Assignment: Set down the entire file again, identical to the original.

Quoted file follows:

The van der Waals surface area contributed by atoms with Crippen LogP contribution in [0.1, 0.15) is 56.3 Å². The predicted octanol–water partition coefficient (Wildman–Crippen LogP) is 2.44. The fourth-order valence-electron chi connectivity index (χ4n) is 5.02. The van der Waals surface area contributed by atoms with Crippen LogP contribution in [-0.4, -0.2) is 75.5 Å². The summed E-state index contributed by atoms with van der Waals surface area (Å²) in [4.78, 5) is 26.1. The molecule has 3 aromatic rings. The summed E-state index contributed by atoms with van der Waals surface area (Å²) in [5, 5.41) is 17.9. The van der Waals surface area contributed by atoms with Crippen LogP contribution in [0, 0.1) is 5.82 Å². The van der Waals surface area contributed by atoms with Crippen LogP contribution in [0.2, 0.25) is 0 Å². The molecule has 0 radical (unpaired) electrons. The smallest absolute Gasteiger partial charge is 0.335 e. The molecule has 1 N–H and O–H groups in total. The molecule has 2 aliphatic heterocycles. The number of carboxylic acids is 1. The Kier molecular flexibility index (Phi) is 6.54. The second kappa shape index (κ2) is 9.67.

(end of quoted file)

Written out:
The van der Waals surface area contributed by atoms with Crippen LogP contribution in [0.1, 0.15) is 56.3 Å². The predicted octanol–water partition coefficient (Wildman–Crippen LogP) is 2.44. The fourth-order valence-electron chi connectivity index (χ4n) is 5.02. The van der Waals surface area contributed by atoms with Crippen LogP contribution in [-0.4, -0.2) is 75.5 Å². The summed E-state index contributed by atoms with van der Waals surface area (Å²) in [4.78, 5) is 26.1. The molecule has 3 aromatic rings. The summed E-state index contributed by atoms with van der Waals surface area (Å²) in [5, 5.41) is 17.9. The van der Waals surface area contributed by atoms with Crippen LogP contribution in [0, 0.1) is 5.82 Å². The van der Waals surface area contributed by atoms with Crippen LogP contribution in [0.2, 0.25) is 0 Å². The molecule has 0 radical (unpaired) electrons. The smallest absolute Gasteiger partial charge is 0.335 e. The molecule has 1 N–H and O–H groups in total. The molecule has 2 aliphatic heterocycles. The number of carboxylic acids is 1. The Kier molecular flexibility index (Phi) is 6.54. The second kappa shape index (κ2) is 9.67.